Hey there, time traveller!
This article was published 11/12/2017 (774 days ago), so information in it may no longer be current.
Ella Thomson wasn’t born when the massacre at Polytechnique Montréal occurred in 1989, but she has now been touched by the tragic story in more ways than one.
The 21-year-old St. Vital native is the third recipient of Polytechnique Montréal’s Order of the White Rose Scholarship, which is awarded annually to a Canadian Woman engineering student who wishes to continue her engineering studies at the master’s or doctoral level.
The $30,000 scholarship was created three years ago to honour the victims of the tragic shooting — which occurred on Dec. 6, 1989 and took the lives of 14 women — as part of the activities surrounding the 25th annual commemoration of the event. In terms of its criteria, officials say the scholarship not only recognizes the importance the school places on the contribution of women to engineering, but also encourages and rewards a young woman who stands out in that field.
Thomson, whose illustrious academic resume includes a Schulich Leader Scholarship and research into the role mitochondrial dysfunction in degenerative diseases conducted at St. Boniface Hospital Research Centre, has a bachelor’s degree in electrical engineering from the University of Manitoba, and started a PhD at Stanford University in California in September.
"It’s a huge honour to get this scholarship," said Thomson, who was speaking to The Lance from Montreal days after an official ceremony on Dec. 1. "It’s been really exciting, and I’m especially honoured to have been there for the ceremony."
Among those attending the ceremony was Nathalie Provost, a Polytechnique graduate who was shot four times in the massacre, and is considered the "Godmother" of the Order of the White Rose, according to officials.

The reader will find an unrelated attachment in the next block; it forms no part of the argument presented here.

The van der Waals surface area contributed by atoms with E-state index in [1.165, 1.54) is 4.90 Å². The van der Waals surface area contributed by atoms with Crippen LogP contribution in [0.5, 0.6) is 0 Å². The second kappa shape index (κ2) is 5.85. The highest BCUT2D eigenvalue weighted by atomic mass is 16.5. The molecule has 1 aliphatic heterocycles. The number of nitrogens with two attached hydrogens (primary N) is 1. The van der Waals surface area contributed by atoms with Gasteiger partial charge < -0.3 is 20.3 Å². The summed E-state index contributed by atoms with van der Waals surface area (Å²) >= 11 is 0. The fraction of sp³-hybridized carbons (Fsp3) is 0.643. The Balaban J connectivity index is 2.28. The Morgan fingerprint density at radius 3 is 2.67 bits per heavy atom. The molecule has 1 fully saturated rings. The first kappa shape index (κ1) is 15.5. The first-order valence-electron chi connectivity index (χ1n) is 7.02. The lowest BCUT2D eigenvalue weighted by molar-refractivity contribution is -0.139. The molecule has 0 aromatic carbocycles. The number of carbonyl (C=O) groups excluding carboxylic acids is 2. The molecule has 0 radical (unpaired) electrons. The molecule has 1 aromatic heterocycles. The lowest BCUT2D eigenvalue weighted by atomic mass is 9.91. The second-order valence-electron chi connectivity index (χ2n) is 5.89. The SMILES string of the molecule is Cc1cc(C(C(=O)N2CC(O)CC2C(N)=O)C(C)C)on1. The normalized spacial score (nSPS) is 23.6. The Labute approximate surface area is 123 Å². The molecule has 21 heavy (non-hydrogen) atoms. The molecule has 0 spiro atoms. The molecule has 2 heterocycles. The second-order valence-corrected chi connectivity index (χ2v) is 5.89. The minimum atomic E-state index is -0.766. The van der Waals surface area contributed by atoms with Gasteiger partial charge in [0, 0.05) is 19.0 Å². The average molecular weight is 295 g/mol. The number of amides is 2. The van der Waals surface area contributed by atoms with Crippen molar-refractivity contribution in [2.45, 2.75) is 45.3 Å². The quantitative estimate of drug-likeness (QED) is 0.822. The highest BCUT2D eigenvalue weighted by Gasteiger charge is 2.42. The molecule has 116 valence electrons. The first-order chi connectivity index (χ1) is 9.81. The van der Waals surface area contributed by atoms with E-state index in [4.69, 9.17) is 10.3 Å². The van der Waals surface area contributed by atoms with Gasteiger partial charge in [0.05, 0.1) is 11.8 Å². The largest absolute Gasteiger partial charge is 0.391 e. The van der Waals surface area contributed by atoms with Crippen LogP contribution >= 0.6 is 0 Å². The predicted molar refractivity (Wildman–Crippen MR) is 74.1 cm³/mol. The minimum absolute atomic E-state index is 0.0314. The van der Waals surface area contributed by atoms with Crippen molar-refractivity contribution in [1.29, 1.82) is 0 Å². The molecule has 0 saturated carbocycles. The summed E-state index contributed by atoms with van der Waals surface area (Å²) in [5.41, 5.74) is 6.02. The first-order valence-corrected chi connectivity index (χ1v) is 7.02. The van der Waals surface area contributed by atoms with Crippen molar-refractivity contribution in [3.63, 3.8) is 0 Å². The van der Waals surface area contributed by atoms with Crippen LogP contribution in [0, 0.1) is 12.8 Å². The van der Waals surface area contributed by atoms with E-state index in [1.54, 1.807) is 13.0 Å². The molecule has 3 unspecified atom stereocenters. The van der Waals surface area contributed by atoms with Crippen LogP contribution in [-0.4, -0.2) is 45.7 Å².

Thomson said while there is still some way to go for women to achieve parity with their male counterparts in the engineering field, the status quo has improved to some degree in the last three decades.
"It’s important to have the opportunity to celebrate the achievements of women in the engineering field and how conditions and inequality have improved in the last 28 years," Thomson said.
‘When I was there, the quota of women studying engineering was about 20 per cent, so there is room for more improvement, but it’s good that women studying in the field are now getting more recognition."
At the recent ceremony, the Balmoral Hall School alumna had the chance to meet Provost and others directly involved with the tragedy, and she was touched and humbled by the experience.
"I had the opportunity to meet women who were involved with the massacre, and the community is still obviously affected by the tragedy in so many ways. It was amazing to hear the different speeches and I will use some of things I heard as inspiration," Thomson said.
"It feels really special to be one of three recipients of the Order of the White Rose Scholarship, and I’m extremely excited to see who will be awarded it in the future."
Go online at www.polymtl.ca/ordreroseblanche/en for more information.
Community journalist — The Lance
Simon Fuller is the community journalist for The Lance. Email him at email@example.com Call him at 204-697-7111